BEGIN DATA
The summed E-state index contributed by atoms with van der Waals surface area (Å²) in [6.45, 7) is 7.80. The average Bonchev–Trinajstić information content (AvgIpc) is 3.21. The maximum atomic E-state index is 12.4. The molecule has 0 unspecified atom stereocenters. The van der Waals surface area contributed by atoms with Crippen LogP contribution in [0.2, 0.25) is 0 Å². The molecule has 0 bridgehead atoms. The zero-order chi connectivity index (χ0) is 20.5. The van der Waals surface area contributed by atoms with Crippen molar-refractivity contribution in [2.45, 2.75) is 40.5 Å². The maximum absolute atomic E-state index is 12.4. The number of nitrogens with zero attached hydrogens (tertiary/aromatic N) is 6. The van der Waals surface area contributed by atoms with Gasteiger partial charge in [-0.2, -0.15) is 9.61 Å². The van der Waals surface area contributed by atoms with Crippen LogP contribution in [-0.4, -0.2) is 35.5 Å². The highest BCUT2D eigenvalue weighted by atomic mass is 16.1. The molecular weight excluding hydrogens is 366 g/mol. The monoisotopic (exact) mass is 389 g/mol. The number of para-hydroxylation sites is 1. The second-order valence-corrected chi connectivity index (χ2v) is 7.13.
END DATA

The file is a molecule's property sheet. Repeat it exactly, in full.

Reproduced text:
The summed E-state index contributed by atoms with van der Waals surface area (Å²) in [6.45, 7) is 7.80. The average Bonchev–Trinajstić information content (AvgIpc) is 3.21. The maximum atomic E-state index is 12.4. The molecule has 0 unspecified atom stereocenters. The van der Waals surface area contributed by atoms with Crippen LogP contribution in [0.2, 0.25) is 0 Å². The molecule has 0 bridgehead atoms. The zero-order chi connectivity index (χ0) is 20.5. The van der Waals surface area contributed by atoms with Crippen molar-refractivity contribution in [2.45, 2.75) is 40.5 Å². The maximum absolute atomic E-state index is 12.4. The number of nitrogens with zero attached hydrogens (tertiary/aromatic N) is 6. The van der Waals surface area contributed by atoms with Gasteiger partial charge in [-0.2, -0.15) is 9.61 Å². The van der Waals surface area contributed by atoms with Crippen LogP contribution in [-0.4, -0.2) is 35.5 Å². The highest BCUT2D eigenvalue weighted by atomic mass is 16.1. The molecular weight excluding hydrogens is 366 g/mol. The monoisotopic (exact) mass is 389 g/mol. The number of para-hydroxylation sites is 1. The second-order valence-corrected chi connectivity index (χ2v) is 7.13.